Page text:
Freetown's wood homes a link to Sierra Leone's past
By Simon Akam
FREETOWN (Reuters) - Scattered across Sierra Leone's capital Freetown stand ageing wooden houses, some of which look more like they belong on the east coast of 18th century America than in a steamy West African city.
Others look like they may have been built hundreds of years ago in the islands of the Caribbean, another reflection of Sierra Leone's history as a colony established for freed slaves.
For Lucy Senessie, a 24-year-old who lives in one of the West Indies-influenced board houses in Freetown - known as 'bode ose' in the krio vernacular - the city's unique architecture is a living link to its past.
"It is very important for people to see what has been there before," she said, standing outside her wooden house in Freetown's Murray Town neighbourhood. "The time when they colonise this country, there is only board houses in this country, but now things have changed."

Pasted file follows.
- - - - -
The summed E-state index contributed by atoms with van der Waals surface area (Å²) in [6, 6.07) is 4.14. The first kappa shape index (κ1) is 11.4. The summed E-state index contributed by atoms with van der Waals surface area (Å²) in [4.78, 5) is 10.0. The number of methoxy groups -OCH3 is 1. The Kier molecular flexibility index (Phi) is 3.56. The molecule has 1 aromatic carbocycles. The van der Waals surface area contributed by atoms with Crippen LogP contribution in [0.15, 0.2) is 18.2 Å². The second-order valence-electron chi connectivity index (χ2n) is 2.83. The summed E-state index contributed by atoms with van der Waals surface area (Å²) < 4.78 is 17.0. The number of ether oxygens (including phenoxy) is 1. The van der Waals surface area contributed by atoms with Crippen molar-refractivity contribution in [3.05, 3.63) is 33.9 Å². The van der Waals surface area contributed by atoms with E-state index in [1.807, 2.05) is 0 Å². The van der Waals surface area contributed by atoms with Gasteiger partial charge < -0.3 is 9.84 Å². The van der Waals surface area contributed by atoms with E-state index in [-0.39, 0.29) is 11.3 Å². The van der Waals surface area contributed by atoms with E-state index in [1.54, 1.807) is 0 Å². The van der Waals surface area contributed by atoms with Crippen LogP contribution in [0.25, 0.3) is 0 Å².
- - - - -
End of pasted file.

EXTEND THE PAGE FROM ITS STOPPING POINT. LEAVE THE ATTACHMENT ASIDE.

Isa Blyden, a documentary producer who has researched Freetown architecture, sees the origin of the houses in the arrival of the 'Nova Scotians' to Sierra Leone.
These former American slaves and free blacks sought refuge with the British during the American Revolutionary War. After the British defeat they were evacuated to Nova Scotia in Eastern Canada, and in 1792 a contingent came to Sierra Leone.
Blyden sees the original single-storey Freetown Board House as a reconstruction of the cabin-like structures built a little earlier on the American eastern seaboard.
"The style of house was being built in America in 1776," Blyden said. Continued...